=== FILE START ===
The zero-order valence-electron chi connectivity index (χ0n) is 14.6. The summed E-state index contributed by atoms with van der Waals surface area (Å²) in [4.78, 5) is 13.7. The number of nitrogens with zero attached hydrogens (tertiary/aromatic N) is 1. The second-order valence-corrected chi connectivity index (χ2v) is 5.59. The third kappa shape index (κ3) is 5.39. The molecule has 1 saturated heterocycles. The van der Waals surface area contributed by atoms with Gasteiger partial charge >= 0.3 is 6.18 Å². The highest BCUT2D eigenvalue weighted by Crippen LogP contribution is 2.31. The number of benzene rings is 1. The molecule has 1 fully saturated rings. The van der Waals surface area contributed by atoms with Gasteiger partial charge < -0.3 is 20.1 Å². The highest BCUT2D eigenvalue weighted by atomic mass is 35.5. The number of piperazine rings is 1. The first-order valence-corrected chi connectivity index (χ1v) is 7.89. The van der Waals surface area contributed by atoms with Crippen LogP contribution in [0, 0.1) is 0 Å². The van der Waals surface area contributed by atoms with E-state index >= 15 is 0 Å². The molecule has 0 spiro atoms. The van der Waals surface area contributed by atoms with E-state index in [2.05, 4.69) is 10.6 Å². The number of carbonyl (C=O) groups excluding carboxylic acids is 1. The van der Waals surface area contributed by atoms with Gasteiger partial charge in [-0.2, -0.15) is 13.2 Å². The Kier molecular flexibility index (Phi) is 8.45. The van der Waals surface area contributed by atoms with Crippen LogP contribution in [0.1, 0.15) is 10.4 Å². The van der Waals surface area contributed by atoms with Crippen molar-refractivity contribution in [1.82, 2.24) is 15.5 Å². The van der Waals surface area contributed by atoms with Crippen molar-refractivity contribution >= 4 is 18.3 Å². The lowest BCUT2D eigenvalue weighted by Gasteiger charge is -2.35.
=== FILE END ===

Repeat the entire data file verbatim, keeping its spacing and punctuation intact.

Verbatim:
The zero-order valence-electron chi connectivity index (χ0n) is 14.6. The summed E-state index contributed by atoms with van der Waals surface area (Å²) in [4.78, 5) is 13.7. The number of nitrogens with zero attached hydrogens (tertiary/aromatic N) is 1. The second-order valence-corrected chi connectivity index (χ2v) is 5.59. The third kappa shape index (κ3) is 5.39. The molecule has 1 saturated heterocycles. The van der Waals surface area contributed by atoms with Gasteiger partial charge >= 0.3 is 6.18 Å². The highest BCUT2D eigenvalue weighted by Crippen LogP contribution is 2.31. The number of benzene rings is 1. The molecule has 1 fully saturated rings. The van der Waals surface area contributed by atoms with Gasteiger partial charge < -0.3 is 20.1 Å². The highest BCUT2D eigenvalue weighted by atomic mass is 35.5. The number of piperazine rings is 1. The first-order valence-corrected chi connectivity index (χ1v) is 7.89. The van der Waals surface area contributed by atoms with Crippen LogP contribution in [0, 0.1) is 0 Å². The van der Waals surface area contributed by atoms with E-state index >= 15 is 0 Å². The molecule has 0 spiro atoms. The van der Waals surface area contributed by atoms with E-state index in [2.05, 4.69) is 10.6 Å². The number of carbonyl (C=O) groups excluding carboxylic acids is 1. The van der Waals surface area contributed by atoms with Gasteiger partial charge in [-0.2, -0.15) is 13.2 Å². The Kier molecular flexibility index (Phi) is 8.45. The van der Waals surface area contributed by atoms with Crippen LogP contribution in [0.1, 0.15) is 10.4 Å². The van der Waals surface area contributed by atoms with Crippen molar-refractivity contribution in [1.82, 2.24) is 15.5 Å². The van der Waals surface area contributed by atoms with Crippen molar-refractivity contribution >= 4 is 18.3 Å². The lowest BCUT2D eigenvalue weighted by Gasteiger charge is -2.35.